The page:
Day: September 1, 2020

Business Buzz: United We Eat gets a kitchen; Chamber has BUILD grant video | Local News

The Missoula Area Chamber of Commerce has announced the public debut of the 2020 BUILD Grant support video. The video was created to support Missoula County’s application in the federal grant program. The full video can be viewed on the Missoula Chamber’s BUILD Grant Initiative web page, https://www.missoulachamber.com/build-grant.html.

In 2019, the Chamber organized a trip for 19 members of the public and private sector to Washington, D.C., in support of Missoula’s application. That trip resulted in a $13 million grant — the only BUILD Grant awarded in Montana last year.

Due to COVID-19 concerns and travel restrictions, a trip to Washington, D.C., was not possible this year. The Chamber again volunteered to put together an advocacy effort in support of Missoula County. The Chamber brought together the members of last year’s delegation and, with the help of Paccom Media, produced a video sharing Missoula’s story and the need for further

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Ocean Protocol to perform token swap on August 21

OCEAN will move to a new ERC20 contract in preparation for network rewards and staking.

The Ocean Protocol Foundation (OPF) is conducting a token swap on August 21, 2020 at 2400 SGT / 1800 CET / 1200 ET. The token swap will allow for the activation of the full capabilities of Ocean technology for their upcoming v3 and v4 milestones, Data Tokens & Staking and Community Funding, respectively. 

The Ocean token contract will be upgraded and all Ocean token balances from the existing ERC20 Ocean contract will be migrated to a new ERC20 Ocean token contract automatically, with no actions required from token holders. 

After the token contract upgrade, the maximum total supply will be set to 1.41 billion Ocean tokens. The current circulating supply of approximately 350 million OCEAN will remain the same after the token swap. 

Why conduct a token swap?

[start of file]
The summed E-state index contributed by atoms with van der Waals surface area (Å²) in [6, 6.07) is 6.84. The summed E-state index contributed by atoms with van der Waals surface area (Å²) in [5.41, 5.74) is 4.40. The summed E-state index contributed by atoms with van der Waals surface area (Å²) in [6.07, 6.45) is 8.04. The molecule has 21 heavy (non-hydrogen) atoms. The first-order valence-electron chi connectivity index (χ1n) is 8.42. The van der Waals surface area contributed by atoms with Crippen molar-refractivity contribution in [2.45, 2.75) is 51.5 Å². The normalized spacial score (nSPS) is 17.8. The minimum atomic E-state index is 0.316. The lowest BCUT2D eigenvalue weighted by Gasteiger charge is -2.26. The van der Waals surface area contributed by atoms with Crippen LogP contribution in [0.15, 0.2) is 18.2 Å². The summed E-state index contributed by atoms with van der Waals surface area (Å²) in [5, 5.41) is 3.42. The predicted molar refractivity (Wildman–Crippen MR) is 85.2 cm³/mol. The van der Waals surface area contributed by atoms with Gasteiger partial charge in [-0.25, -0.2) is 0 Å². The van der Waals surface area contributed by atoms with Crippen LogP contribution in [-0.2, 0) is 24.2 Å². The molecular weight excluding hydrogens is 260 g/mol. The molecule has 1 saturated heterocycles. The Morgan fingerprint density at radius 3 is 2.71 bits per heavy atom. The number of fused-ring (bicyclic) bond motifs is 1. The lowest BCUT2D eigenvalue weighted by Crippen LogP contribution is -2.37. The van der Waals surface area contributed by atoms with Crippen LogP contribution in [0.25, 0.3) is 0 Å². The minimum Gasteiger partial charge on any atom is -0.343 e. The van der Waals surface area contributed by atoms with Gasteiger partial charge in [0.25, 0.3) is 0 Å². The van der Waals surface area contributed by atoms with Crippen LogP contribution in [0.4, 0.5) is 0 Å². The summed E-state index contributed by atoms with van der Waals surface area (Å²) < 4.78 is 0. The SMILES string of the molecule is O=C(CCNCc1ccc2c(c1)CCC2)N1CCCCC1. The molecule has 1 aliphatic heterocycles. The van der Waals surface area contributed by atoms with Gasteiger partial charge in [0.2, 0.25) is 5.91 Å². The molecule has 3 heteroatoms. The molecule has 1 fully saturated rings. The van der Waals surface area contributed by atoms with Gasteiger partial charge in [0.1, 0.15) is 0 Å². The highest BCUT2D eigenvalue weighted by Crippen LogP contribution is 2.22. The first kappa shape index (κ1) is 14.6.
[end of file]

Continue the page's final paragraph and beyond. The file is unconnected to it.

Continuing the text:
Network rewards on Ocean is a milestone

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Dropbox launches password manager, computer backup, and secure ‘vaults’ out of beta

Dropbox is officially launching a handful of new consumer features out of beta today, along with some new tools for businesses.

The cloud storage giant first introduced its password manager — replete with a standalone mobile app for Android and iOS — back in June. Similar to other password management apps on the market, Dropbox Passwords stores and encrypts users’ online passwords and syncs them across all devices (desktop and mobile) so users don’t have to remember multiple login credentials.

Dropbox Passwords can also suggest strong, randomly generated, individual passwords for your online services, such as Facebook, Twitter, Netflix, and Dropbox itself.

Above: Dropbox Passwords mobile app

Dropbox Passwords is the result of last year’s acquisition of Massachusetts-based Valt, which swiftly shuttered its own apps ahead of integration with Dropbox. Dropbox Passwords is available to everyone on a Dropbox Plus or Professional subscription from today.

The San Francisco-based company is

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178 terabits per second is the new world record for internet speed

Hand drawn capture globe by Shutterstock

Imagine being able to download the entire Netflix library, as it stands, in less than a second. This is far from being commercially available any time soon, but the record for the fastest internet speed in the world is now set at 178 terabits per second (Tbps), that is 178,000,000 megabits per second.

To bring things in perspective, the fastest available speed to consumers currently is 10Gbps in Japan. Even the connection developed by United States’ Energy Sciences Network maxes out at 400Gbps.

Engineers at KDDI Research, University College London, and Xtera have developed new technologies to pass through more data through the existing optical fiber setup. Most of the current infrastructure is capable of up to 4.5THz bandwidth, and some new technologies had raised it to 9THz. This new system raises it to a whopping 16.8THz.

The wider bandwidth is the result of

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This Was the Tech My Dad Banned in Our House When I Was a Kid

Apple’s logo from 1977 to 1999.

Apple’s logo from 1977 to 1999.
Graphic: Apple (Other)

Where technology was concerned, my dad liked things that were cheap. He liked things that did what they supposed to do. And he didn’t like being hassled. Anything else, and he’d excommunicate an entire company it forever, even if the quality improved down the road. His victims were marked by derisive nicknames: Internet Exploder; Packard-Hell; America Offline. The man was fiercely stuck in his ways, and his frustrating quirks of consumption became the rule of law for our household growing up.

You see, my dad was a hardware engineer. He didn’t talk much about the work he did, which I think involved designing circuit boards and working on EMVs—those chips we all have in our debit and credit cards. But his real passion was computers: specifically, Windows-based computers. Gadgets have since become my passion, as well as the

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